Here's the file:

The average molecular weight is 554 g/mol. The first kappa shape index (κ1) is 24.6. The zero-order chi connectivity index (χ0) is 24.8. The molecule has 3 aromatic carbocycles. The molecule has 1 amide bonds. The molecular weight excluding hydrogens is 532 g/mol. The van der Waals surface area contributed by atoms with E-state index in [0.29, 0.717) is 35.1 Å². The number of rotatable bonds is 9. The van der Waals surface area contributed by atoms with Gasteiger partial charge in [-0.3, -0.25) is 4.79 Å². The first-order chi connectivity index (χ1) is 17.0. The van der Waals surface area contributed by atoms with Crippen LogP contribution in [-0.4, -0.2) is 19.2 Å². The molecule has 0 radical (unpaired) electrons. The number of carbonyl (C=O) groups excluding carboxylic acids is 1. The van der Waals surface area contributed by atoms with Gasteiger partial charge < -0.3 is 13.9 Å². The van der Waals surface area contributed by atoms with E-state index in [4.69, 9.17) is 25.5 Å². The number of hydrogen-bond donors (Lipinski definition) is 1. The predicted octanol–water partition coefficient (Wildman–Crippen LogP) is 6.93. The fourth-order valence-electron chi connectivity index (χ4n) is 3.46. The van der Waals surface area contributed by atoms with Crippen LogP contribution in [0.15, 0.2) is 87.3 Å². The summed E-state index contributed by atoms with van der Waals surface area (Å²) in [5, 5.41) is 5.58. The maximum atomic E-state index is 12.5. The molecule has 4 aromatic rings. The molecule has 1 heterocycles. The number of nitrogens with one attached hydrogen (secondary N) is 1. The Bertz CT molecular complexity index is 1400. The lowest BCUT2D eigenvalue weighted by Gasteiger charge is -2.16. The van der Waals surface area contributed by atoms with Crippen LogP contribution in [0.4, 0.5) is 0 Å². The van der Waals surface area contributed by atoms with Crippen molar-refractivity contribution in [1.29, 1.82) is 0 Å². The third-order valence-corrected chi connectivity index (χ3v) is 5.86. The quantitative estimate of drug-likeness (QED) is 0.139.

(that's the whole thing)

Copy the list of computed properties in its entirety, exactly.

The average molecular weight is 554 g/mol. The first kappa shape index (κ1) is 24.6. The zero-order chi connectivity index (χ0) is 24.8. The molecule has 3 aromatic carbocycles. The molecule has 1 amide bonds. The molecular weight excluding hydrogens is 532 g/mol. The van der Waals surface area contributed by atoms with E-state index in [0.29, 0.717) is 35.1 Å². The number of rotatable bonds is 9. The van der Waals surface area contributed by atoms with Gasteiger partial charge in [-0.3, -0.25) is 4.79 Å². The first-order chi connectivity index (χ1) is 17.0. The van der Waals surface area contributed by atoms with Crippen LogP contribution in [-0.4, -0.2) is 19.2 Å². The molecule has 0 radical (unpaired) electrons. The number of carbonyl (C=O) groups excluding carboxylic acids is 1. The van der Waals surface area contributed by atoms with Gasteiger partial charge < -0.3 is 13.9 Å². The van der Waals surface area contributed by atoms with E-state index in [4.69, 9.17) is 25.5 Å². The number of hydrogen-bond donors (Lipinski definition) is 1. The predicted octanol–water partition coefficient (Wildman–Crippen LogP) is 6.93. The fourth-order valence-electron chi connectivity index (χ4n) is 3.46. The van der Waals surface area contributed by atoms with Crippen LogP contribution in [0.15, 0.2) is 87.3 Å². The summed E-state index contributed by atoms with van der Waals surface area (Å²) in [5, 5.41) is 5.58. The maximum atomic E-state index is 12.5. The molecule has 4 aromatic rings. The molecule has 1 heterocycles. The number of nitrogens with one attached hydrogen (secondary N) is 1. The Bertz CT molecular complexity index is 1400. The lowest BCUT2D eigenvalue weighted by Gasteiger charge is -2.16. The van der Waals surface area contributed by atoms with Crippen LogP contribution in [0.4, 0.5) is 0 Å². The van der Waals surface area contributed by atoms with Crippen molar-refractivity contribution in [1.29, 1.82) is 0 Å². The third-order valence-corrected chi connectivity index (χ3v) is 5.86. The quantitative estimate of drug-likeness (QED) is 0.139.